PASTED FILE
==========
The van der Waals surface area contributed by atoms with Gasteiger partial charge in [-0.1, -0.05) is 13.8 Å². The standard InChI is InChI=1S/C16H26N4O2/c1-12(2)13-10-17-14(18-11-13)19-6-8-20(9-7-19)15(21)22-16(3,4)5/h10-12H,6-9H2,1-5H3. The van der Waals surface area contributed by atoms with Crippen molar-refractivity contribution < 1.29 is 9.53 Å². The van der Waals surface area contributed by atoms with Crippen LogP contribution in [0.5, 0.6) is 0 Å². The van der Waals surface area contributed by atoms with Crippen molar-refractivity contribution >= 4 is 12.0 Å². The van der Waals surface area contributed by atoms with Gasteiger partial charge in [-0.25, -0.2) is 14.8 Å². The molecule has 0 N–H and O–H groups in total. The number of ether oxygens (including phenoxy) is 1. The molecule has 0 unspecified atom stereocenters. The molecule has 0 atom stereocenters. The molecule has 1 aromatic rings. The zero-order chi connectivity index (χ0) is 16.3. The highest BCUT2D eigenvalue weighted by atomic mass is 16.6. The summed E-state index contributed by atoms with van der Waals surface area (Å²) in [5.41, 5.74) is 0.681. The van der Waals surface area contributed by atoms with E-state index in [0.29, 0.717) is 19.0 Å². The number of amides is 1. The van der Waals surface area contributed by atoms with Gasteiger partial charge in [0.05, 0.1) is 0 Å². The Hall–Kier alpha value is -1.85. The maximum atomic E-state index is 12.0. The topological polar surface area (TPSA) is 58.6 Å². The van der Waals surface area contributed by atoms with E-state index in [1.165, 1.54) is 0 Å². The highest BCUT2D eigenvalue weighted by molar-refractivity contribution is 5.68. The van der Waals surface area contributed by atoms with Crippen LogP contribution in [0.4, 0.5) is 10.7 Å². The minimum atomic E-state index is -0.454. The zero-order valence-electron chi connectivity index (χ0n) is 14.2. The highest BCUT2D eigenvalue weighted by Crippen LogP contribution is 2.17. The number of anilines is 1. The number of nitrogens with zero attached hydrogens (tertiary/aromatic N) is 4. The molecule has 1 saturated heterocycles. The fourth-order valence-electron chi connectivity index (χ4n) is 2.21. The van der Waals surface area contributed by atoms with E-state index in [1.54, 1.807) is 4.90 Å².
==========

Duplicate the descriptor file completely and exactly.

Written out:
The van der Waals surface area contributed by atoms with Gasteiger partial charge in [-0.1, -0.05) is 13.8 Å². The standard InChI is InChI=1S/C16H26N4O2/c1-12(2)13-10-17-14(18-11-13)19-6-8-20(9-7-19)15(21)22-16(3,4)5/h10-12H,6-9H2,1-5H3. The van der Waals surface area contributed by atoms with Crippen molar-refractivity contribution < 1.29 is 9.53 Å². The van der Waals surface area contributed by atoms with Crippen LogP contribution in [0.5, 0.6) is 0 Å². The van der Waals surface area contributed by atoms with Crippen molar-refractivity contribution >= 4 is 12.0 Å². The van der Waals surface area contributed by atoms with Gasteiger partial charge in [-0.25, -0.2) is 14.8 Å². The molecule has 0 N–H and O–H groups in total. The number of ether oxygens (including phenoxy) is 1. The molecule has 0 unspecified atom stereocenters. The molecule has 0 atom stereocenters. The molecule has 1 aromatic rings. The zero-order chi connectivity index (χ0) is 16.3. The highest BCUT2D eigenvalue weighted by atomic mass is 16.6. The summed E-state index contributed by atoms with van der Waals surface area (Å²) in [5.41, 5.74) is 0.681. The van der Waals surface area contributed by atoms with E-state index in [0.29, 0.717) is 19.0 Å². The number of amides is 1. The van der Waals surface area contributed by atoms with Gasteiger partial charge in [0.05, 0.1) is 0 Å². The Hall–Kier alpha value is -1.85. The maximum atomic E-state index is 12.0. The topological polar surface area (TPSA) is 58.6 Å². The van der Waals surface area contributed by atoms with E-state index in [1.165, 1.54) is 0 Å². The highest BCUT2D eigenvalue weighted by molar-refractivity contribution is 5.68. The van der Waals surface area contributed by atoms with Crippen LogP contribution in [0.4, 0.5) is 10.7 Å². The minimum atomic E-state index is -0.454. The zero-order valence-electron chi connectivity index (χ0n) is 14.2. The highest BCUT2D eigenvalue weighted by Crippen LogP contribution is 2.17. The number of anilines is 1. The number of nitrogens with zero attached hydrogens (tertiary/aromatic N) is 4. The molecule has 1 saturated heterocycles. The fourth-order valence-electron chi connectivity index (χ4n) is 2.21. The van der Waals surface area contributed by atoms with E-state index in [1.54, 1.807) is 4.90 Å².